Location Naming

Every place has a reason behind its name; whether that reason is obvious to us today or lost in time.

Places may get their names from many different ways.

University of Nottingham

Places may get their names from many different ways.

Allister McLeod, Columnist

Almost every place has a name, and every name has a story behind it. Some, like the “United States of America,” are pretty easy to figure out, while others like “Arizona” or “Payson” don’t have names that can be figured out without any outside knowledge. The majority of these names are adapted and shortened versions of words or phrases from other languages that have been changed over time. Some names even have complex myths or stories behind them, including the name for the continent of “Europe.” Other names don’t have any clear meaning at all, with the stories or languages behind them being lost to time.

Many names today are shortened versions of words or phrases originally used to describe a certain feature in the land. This results from many places not being important enough to give a proper name at first. They usually exist in areas that go under another name, or are only known to a couple of people. According to the University of Nottingham, the place is usually referenced by a key feature inside of it, a feature that is important enough to be talked about often. Over time, as more people learn of that feature, the words or phrases used to describe that feature are shortened, to make it easier to remember and reference. This shortened version of the name will often stick around as languages or people change, to the point where the name has no meaning to the people currently living in or using the area. One example of this is with the name for our state, Arizona. According to the AZ Digital Library, some people believe that the name came from “Al Shon”, which means “place of the little spring” in Oʼodham, a Native American language. Over time, the name was shortened to something similar to “Arizona”, to make it easier to reference. When the United States took over the territory, the name stuck around, but was changed slightly to fit more with the English language.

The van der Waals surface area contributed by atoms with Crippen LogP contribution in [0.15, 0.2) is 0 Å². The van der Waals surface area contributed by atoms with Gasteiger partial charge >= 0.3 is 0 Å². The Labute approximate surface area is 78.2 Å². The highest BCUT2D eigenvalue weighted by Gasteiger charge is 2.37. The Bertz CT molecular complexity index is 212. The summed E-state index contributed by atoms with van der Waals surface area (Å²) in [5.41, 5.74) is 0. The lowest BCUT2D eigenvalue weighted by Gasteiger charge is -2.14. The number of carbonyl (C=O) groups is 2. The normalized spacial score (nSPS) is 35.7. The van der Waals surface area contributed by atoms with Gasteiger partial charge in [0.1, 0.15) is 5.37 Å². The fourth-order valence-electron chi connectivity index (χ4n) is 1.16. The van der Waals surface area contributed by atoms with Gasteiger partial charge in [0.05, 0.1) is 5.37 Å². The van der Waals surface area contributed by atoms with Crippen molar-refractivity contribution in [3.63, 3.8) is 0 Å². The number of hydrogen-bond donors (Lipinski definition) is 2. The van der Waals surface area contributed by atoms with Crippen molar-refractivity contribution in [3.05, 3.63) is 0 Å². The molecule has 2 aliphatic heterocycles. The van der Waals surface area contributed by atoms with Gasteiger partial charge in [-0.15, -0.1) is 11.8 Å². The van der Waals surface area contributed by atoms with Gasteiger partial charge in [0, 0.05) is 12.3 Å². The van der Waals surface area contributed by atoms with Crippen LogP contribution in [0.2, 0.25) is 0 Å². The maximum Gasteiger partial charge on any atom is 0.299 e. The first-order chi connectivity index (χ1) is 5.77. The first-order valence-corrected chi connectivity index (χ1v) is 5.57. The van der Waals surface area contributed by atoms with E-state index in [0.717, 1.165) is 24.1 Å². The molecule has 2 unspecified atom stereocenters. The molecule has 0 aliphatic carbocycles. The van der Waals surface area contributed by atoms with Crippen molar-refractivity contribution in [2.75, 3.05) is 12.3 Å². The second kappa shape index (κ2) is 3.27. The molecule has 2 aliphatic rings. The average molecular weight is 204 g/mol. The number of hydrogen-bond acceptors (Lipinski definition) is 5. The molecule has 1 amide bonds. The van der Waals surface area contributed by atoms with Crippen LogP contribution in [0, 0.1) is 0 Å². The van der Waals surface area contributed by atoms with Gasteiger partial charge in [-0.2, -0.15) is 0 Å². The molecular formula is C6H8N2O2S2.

Places can also get their names in many other ways, too. Payson, in Northern Arizona, was originally named “Green Valley,” but was changed to match the name of a figure that helped to found it. The name “Europe” is an example of a place with many different theories behind its name. One is that it was based on the name “Europa,” which was the name of a Phoenician princess in Greek mythology. Another is that it is named after the Sumerian root of “Ereb,” which means darkness. This would be in reference to Europe being west to Sumer, where they would see the sun set. In addition to these other origins, there are many names without clear origins at all, with the names most likely coming from a language that has been lost over time.

While the origin behind the name of a place can vary, and some are completely unknown, they all came from somewhere. By studying old or foriegn languages, the ways places were established or discovered, or even mythology, these origins can be found and studied.